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Happy 35th Birthday, Ron Wright

Via Baseball-Almanac
Via Baseball-Almanac

I was stunned when I saw him on the Baseball-Reference birthday list. Not because I thought Ron Wright didn't have a birthday - he did - but because I didn't think Ron Wright was so young. He's years younger than Ichiro, and he's younger than David Eckstein, and Warren Morris, and Adam Kennedy. I just kind of figured that, when he came up, he came up as one of those AAA lifers like John Lindsey or, I dunno, Mickey Lopez. A guy in his 30s whose promotion was as much a favor as anything else. But when Ron Wright came up, he was 26. A healthy, successful Ron Wright would probably still be in the bigs.

The meat of the Ron Wright story should be familiar to most of you. Wright, as you know, played one game with the Mariners, back in 2002. It was his only game, with anybody. In his first at bat, facing Texas' Kenny Rogers in the second inning, he struck out on three pitches. In his next at bat, in the fourth, he batted with men on the corners and bounced into an unusual triple play. And in his final at bat, in the sixth, he batted with two on and drilled the first pitch to short for a 6-4-3 double play. Lou Piniella would pinch-hit for Wright in the seventh, and he would never again bat in the Major Leagues.

That's what most of us have remembered. That Ron Wright made six outs - in the ways that he did - in his only three at bats already made his story unforgettable. But what a lot of people might be unfamiliar with is the path that Wright took to end up in that position in the first place. It's the rest of the Ron Wright story that takes this from being a Robot Chicken clip to a possible Hollywood movie.

Wright, a first baseman, was a seventh-round pick out of high school by the Braves in 1994. In 1996, at the age of 20, he slugged .517 in his first exposure to AA and was sent with Jason Schmidt to the Pirates in a trade for Denny Neagle. The Pirates saw Wright as a top prospect, and the next season, in AAA at the age of 21, Wright slugged .539 to go with a .304 average. He spent September in the show, although he was strictly an observer; he didn't get into a game.

In 1998, Wright narrowly missed out on winning a big league roster spot out of camp, but reported to AAA knowing that he was close to reaching the next level. And it was then that he collapsed on the field while stretching and had to have a disc removed from his back. The disc was successfully removed, but during the operation the surgeon inadvertently damaged a nerve, which left Wright with a permanent numb sensation in his right leg.

Wright missed most of the 1998 and 1999 seasons trying to recover, and he wound up getting grabbed off waivers by the Reds, his prospect sheen destroyed. He returned to the field on a regular basis in 2000 but found that he was missing some of his power. Weaker than he used to be, Wright floated around for a little while before landing with Tacoma in 2002.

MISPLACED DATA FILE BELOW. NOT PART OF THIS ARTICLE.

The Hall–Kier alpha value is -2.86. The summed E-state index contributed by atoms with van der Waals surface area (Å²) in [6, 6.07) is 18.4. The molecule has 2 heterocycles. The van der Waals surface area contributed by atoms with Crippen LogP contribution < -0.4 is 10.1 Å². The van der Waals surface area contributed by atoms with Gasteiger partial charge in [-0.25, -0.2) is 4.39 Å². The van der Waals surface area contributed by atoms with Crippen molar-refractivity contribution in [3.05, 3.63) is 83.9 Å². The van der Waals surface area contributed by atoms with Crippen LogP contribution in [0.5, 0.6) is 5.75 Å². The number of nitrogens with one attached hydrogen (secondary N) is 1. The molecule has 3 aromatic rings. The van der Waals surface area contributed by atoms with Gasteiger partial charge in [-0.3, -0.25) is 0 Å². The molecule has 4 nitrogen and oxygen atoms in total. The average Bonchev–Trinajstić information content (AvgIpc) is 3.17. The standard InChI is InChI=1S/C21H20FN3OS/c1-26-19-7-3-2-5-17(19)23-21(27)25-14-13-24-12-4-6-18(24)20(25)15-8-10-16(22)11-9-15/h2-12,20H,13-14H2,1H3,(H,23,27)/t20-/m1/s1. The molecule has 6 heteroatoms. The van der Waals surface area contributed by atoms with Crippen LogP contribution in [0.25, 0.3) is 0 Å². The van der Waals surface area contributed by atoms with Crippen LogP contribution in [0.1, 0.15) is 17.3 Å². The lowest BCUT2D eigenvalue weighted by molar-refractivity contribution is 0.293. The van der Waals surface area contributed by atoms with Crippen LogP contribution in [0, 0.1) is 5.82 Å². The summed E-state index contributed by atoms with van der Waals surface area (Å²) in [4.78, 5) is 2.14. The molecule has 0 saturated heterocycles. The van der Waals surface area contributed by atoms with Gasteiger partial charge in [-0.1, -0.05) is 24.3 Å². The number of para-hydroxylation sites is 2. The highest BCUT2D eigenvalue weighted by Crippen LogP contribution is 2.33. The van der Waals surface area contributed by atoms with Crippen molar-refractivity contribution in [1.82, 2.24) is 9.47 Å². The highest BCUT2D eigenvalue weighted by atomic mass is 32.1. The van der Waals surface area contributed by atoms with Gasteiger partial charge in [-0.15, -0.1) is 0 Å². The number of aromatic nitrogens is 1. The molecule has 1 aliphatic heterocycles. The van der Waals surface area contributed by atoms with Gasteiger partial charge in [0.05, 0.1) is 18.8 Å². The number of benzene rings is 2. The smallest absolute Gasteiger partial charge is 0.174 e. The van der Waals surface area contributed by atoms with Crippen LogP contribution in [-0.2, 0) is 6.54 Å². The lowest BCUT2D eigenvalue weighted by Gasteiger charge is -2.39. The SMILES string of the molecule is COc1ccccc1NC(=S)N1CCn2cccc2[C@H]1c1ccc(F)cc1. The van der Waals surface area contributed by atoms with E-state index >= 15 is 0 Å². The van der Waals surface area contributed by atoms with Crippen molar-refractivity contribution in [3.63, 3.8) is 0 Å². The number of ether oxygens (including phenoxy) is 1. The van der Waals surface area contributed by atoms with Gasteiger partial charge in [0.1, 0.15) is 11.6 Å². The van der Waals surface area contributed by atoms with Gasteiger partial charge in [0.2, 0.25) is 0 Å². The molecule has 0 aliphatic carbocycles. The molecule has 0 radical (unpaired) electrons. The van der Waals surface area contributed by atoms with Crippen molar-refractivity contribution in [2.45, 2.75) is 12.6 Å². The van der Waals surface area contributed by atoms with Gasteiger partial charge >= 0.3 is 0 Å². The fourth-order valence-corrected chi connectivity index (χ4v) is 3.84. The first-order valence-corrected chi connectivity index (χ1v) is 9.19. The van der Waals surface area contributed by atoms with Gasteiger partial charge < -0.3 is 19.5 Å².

He got off to a good start, and in the middle of April, Edgar Martinez injured his hamstring and went on the 60-day DL. The M's needed a right-handed bat and Tacoma was fairly bare, so Wright got the call. For the second time in his career, up he went to the bigs, and though he was behind Ruben Sierra on the depth chart, this time, there was a chance he'd be able to play.

He sat on the bench for the first two games. He was supposed to sit on the bench for the third one, as well, but during batting practice Mike Cameron hit a ball off the pitcher's screen that nailed Jeff Cirillo in the head (ed. note: lol). One thing led to another, and Wright found himself getting penciled in at DH, while Charles Gipson of all people spent the day at third.

That afternoon, Ron Wright made history. He returned to the bench the next day, and the day after that, he was sent back to Tacoma, as the M's bullpen needed a fresh arm after throwing 16.1 innings during the Texas series. So down went Wright and up came Brian Fitzgerald, who, as it happens, had a similar story, as the 6.1 innings he threw over the subsequent two weeks were the only Major League innings of his career. As with Wright, Fitzgerald's performance was bad, but unlike with Wright, Fitzgerald's wasn't historically so.

Wright played out the season as a moderately productive journeyman bat with Tacoma. While Jose Offerman would get 47 at bats with the Mariners down the stretch, Wright would get zero. He signed elsewhere after the year, and in part due to another injury and in part due to other things, he was out of professional baseball entirely by the time he turned 29. Now he's a pharmacist.

There's a story behind every single player that's ever played the game. Ron Wright's Major League career is historic for its awfulness, but his story - his story's one of the good ones.